It also notes that Juncker has signalled his intention to convince national governments to give up resistance to laws against discrimination based on religion, sexual orientation, disability or age in the areas such as education, social protection, healthcare and access to goods and services. So far, these anti-discrimination laws only apply to employment.
European Dignity Watch points out that, according to EU law, member states should be allowed to pursue their own ways to protect and respect human rights, as long as they are capable of doing so.
Juncker’s wish to “convince [member states] to give up their… resistance” to anti-discrimination laws -- an issue currently being debated in the European Council -- may reflect an attitude that is "more oriented toward centralising the Commission’s power in the area of fundamental rights than toward respecting subsidiarity,” European Dignity Watch says.
"We will have to see if subsidiarity is respected of if, instead, a politics of centralization and European empowerment takes shape,” the Brussels-based think tank says.
“At a time in which the identification of citizens and political groups with the EU is eroding,” it adds, “Juncker would be well-advised to respect the principle of subsidiarity in the area of fundamental rights,” and to “remain faithful” to the Lisbon Treaty “in order not to contribute to this process.”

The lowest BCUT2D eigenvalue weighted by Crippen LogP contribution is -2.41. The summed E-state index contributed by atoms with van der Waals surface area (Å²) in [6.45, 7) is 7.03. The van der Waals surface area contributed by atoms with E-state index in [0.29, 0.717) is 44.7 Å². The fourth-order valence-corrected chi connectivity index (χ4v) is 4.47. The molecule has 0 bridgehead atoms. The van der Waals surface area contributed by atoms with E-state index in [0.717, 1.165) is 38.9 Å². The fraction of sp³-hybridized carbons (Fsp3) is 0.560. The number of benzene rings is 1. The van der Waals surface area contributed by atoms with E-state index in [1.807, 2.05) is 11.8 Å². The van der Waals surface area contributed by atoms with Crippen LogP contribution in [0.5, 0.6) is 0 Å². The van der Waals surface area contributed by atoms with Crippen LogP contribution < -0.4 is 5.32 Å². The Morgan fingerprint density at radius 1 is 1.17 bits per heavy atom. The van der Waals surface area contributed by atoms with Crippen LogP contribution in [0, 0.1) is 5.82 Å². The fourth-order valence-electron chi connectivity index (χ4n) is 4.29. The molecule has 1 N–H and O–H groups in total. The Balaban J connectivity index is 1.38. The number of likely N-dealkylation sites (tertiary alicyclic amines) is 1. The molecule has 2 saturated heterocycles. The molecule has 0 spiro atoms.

The Lisbon Treaty, which came into force in 2009, is aimed at enhancing the efficiency and democratic legitimacy of the EU. Opponents say it has weakened democracy by moving power away from national electorates.
European Union institutions often tend to pursue an anti-life agenda. Earlier this year, the European Commission under Juncker’s predecessor, Jose Barroso, vetoed a petition to end EU funding for research on human embryos. This was in spite of the petition gathering two million signatures, making it the largest of its kind in the history of European institutions.
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